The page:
- Transitional cell (urothelial) carcinoma—more than 90% of bladder cancers
- Squamous cell carcinoma—about 4% of bladder cancers
- Adenocarcinoma—about 1%-2% of bladder cancers
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- Increasing age: The majority of people with bladder cancer are between 65 and 85 years old.
Occupation (due to exposure to certain substances)
Those at risk include:
- Rubber, leather, and textile workers
- Truck drivers
- Petroleum industry workers
- Those at risk include:
- Race: White
- Sex: male
- Chronic bladder inflammation or infection (such as schistosomiasis, an infection caused by a parasitic worm)
- Personal or family history of bladder cancer
- Chemotherapeutic drugs: cyclophosphamide and ifosfamide
- Exposure to arsenic
- Radiation treatment of the pelvis
- Bladder birth defects
- Chemicals (such as nitrosamines, benzidine)
- Urinary stones for many years
- In-dwelling catheter for many years
- Bladder diverticuli: an area of weakness in the bladder wall through which some of the lining of the bladder is forced out
- Metastasis from another cancer
- Blood in the urine (hematuria)
- Frequent urination, or feeling the need to urinate without being able
- Painful urination
- Lower back pain
- Weight loss, bone pain, or abdominal pain in advanced cases
- Your doctor may need to examine your urine. This can be done with:
- Urine cytology
- Urine culture
- Your doctor may to look at your bladder and the surrounding area. This can be done with:
- Your doctor may also order a biopsy to remove a sample of bladder tissue to test for cancer cells.
- Stage 0: cancer cells are found only on the surface of the inner lining of the bladder.
- Stage 1: cancer cells are found deep in the inner lining of the bladder; no lymph nodes are involved.
- Stage 2: cancer cells have spread to the muscle of the bladder; no lymph nodes are involved.
- Stage 3: cancer cells have spread through the muscular wall of the bladder to the layer of tissue surrounding the bladder OR possibly to the reproductive organs including the prostate glands; no lymph nodes are involved.
- Stage 4: cancer cells extending outside the bladder to the wall of the abdomen or to the wall of the pelvis without lymph node involvement OR have spread to one or more lymph nodes and other parts of the body.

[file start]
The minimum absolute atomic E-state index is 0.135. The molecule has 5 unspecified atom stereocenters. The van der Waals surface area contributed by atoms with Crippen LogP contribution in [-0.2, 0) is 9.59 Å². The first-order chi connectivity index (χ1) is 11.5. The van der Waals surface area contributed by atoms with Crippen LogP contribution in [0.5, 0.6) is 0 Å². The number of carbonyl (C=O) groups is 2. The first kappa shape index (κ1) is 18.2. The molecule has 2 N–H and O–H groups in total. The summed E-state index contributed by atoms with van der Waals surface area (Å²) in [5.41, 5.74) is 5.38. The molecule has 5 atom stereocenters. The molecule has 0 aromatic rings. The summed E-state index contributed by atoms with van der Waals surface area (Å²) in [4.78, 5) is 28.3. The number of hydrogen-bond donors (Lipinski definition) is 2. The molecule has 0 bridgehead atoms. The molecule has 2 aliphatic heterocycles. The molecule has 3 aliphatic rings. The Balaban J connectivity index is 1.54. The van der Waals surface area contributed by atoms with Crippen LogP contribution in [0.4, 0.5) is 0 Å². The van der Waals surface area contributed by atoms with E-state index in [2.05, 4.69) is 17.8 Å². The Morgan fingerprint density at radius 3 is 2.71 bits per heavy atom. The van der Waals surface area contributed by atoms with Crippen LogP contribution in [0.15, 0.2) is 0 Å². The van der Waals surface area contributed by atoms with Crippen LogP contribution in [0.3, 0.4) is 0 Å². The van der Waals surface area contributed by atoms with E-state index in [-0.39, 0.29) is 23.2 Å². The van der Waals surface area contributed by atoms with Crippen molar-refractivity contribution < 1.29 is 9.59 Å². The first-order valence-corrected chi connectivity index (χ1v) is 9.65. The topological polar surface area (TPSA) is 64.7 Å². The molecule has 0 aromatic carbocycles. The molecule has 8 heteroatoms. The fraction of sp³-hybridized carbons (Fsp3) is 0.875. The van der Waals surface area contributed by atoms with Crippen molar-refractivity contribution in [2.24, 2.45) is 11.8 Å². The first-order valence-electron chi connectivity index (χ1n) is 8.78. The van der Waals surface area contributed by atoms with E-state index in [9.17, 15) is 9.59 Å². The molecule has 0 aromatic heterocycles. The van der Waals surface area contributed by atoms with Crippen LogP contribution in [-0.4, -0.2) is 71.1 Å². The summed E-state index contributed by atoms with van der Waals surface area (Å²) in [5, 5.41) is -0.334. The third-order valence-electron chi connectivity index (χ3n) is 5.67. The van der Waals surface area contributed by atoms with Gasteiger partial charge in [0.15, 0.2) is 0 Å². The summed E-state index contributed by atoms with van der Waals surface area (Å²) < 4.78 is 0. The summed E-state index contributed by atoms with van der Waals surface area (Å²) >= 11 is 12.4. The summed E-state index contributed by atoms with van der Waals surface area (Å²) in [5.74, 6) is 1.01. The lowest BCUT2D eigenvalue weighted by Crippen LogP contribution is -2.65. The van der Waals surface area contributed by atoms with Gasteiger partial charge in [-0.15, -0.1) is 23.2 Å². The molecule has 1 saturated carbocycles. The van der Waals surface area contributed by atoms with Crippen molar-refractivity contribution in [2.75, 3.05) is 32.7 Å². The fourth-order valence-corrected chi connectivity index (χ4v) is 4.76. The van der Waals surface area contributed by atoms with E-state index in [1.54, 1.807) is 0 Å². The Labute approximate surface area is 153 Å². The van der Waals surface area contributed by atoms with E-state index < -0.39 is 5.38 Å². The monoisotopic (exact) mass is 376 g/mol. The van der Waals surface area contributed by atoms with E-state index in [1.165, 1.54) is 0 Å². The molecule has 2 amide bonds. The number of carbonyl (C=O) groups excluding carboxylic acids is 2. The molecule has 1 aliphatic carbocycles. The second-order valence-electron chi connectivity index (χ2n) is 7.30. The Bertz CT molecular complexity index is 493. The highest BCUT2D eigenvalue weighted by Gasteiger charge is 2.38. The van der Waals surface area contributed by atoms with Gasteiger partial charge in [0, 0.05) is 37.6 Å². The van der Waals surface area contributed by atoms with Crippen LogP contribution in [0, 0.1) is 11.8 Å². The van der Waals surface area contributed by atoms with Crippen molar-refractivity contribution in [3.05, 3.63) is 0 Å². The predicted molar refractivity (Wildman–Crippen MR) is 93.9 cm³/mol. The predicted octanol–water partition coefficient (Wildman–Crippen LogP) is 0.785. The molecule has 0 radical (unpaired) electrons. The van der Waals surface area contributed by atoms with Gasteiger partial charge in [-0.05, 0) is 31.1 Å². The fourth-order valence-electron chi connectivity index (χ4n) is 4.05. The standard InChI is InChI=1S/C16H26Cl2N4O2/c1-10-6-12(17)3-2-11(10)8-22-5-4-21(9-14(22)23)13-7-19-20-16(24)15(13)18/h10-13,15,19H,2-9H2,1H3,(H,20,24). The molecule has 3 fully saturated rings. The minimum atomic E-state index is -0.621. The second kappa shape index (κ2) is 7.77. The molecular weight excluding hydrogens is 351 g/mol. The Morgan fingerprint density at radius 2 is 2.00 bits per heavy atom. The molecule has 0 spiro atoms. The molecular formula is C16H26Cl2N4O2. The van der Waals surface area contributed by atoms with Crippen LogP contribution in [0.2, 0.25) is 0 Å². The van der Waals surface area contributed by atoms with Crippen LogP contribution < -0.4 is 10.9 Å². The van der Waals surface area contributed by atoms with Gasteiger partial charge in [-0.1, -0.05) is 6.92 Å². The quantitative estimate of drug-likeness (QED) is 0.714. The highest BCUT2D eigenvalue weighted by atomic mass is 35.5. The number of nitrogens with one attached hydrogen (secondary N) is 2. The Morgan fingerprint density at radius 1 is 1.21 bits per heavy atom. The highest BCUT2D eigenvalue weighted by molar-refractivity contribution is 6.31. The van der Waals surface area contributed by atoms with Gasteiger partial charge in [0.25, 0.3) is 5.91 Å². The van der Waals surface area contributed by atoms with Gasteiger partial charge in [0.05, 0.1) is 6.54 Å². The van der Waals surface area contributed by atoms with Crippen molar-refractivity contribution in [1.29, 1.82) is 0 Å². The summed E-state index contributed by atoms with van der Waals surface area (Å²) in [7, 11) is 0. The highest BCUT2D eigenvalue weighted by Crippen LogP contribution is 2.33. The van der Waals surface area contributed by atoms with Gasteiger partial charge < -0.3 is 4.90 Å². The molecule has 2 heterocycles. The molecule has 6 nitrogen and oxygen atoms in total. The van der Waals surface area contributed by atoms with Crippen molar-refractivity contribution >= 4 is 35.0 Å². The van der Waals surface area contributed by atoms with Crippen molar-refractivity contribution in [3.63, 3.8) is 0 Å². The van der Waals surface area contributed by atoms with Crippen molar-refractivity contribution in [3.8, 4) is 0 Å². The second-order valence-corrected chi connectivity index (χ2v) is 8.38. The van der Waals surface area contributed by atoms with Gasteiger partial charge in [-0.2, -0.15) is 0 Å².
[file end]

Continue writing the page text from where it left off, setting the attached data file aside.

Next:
- Transurethral resection—This is done for early stage or superficial bladder cancer. A cystoscope is placed into the bladder through the urethra. A small wire loop at the end of the cystoscope is used to remove cancer cells. Fulguration (using electrical current to burn away remaining cancer cells) can be done during this procedure.
- Cystectomy (surgical removal of all or part of the bladder)—This is done when bladder cancer is invasive. Segmental (partial) cystectomy is the removal of part of the bladder. Radical cystectomy is the removal of the entire bladder and nearby lymph nodes. In men, the prostate is usually also removed. In women, the uterus, ovaries, part of the vagina, and the fallopian tubes might also be removed. A form of urinary diversion must be created to store the urine if the bladder is removed.
- External radiation therapy—Radiation is directed at the tumor from a source outside the body.
- Internal radiation therapy—Radioactive materials are placed near the cancer cells in the bladder through the urethra or through an incision in the abdomen.
Biologic Therapy (Immunotherapy)
- Don't smoke or use tobacco products. If you do, quit.
- Avoid or minimize occupational exposure to certain chemicals; follow good work safety practices.
- Eat a diet rich in fruits and vegetables.
- Avoid excess intake of high fat or high cholesterol.
- Minimize the use of phenacetin, a medication.
American Cancer Society http://www.cancer.org
National Cancer Institute http://www.cancer.gov
BC Cancer Agency http://www.bccancer.bc.ca
Canadian Cancer Society http://www.cancer.ca
Abeloff MD, Armitage JO, et al, eds. Clinical Oncology. 3rd ed. Philadelphia, PA: Churchill Livingstone, Elsevier; 2004.
Bladder cancer (PDQ): treatment patient version. National Cancer Institute website. Available at: http://www.cancer.gov/cancertopics/pdq/treatment/bladder/Patient/allpages/print. Updated August 24, 2012. Accessed November 15, 2012.
Casciato DA. Manual of Clinical Oncology. 5th ed. Philadelphia, PA: Lippincott Williams & Wilkins; 2004.
Detailed guide: Bladder cancer. American Cancer Society website. Available at: http://www.cancer.org/docroot/CRI/CRI%5F2%5F3x.asp?rnav=cridg&dt=44. Accessed November 15, 2012.
Soloway M, Carmack A, et al, eds. First International Consultation on Bladder Tumors. Paris, France: Editions 21;2006.
Torpy JM. Bladder cancer. JAMA . 2005;293(7):890. Available at: http://jama.ama-assn.org/cgi/content/full/293/7/890. Accessed November 15, 2012.
Wein A, ed. Campbell-Walsh Urology. 9th ed. Philadelphia, PA: Saunders, Elsevier; 2007.
What you need to know about bladder cancer. National Cancer Institute website. Available at: http://www.cancer.gov/cancertopics/wyntk/bladder/allpages. Updated August 30, 2010. Accessed November 15, 2012.
- Reviewer: Mohei Abouzied, MD
- Review Date: 11/2012 -
- Update Date: 11/15/2012 -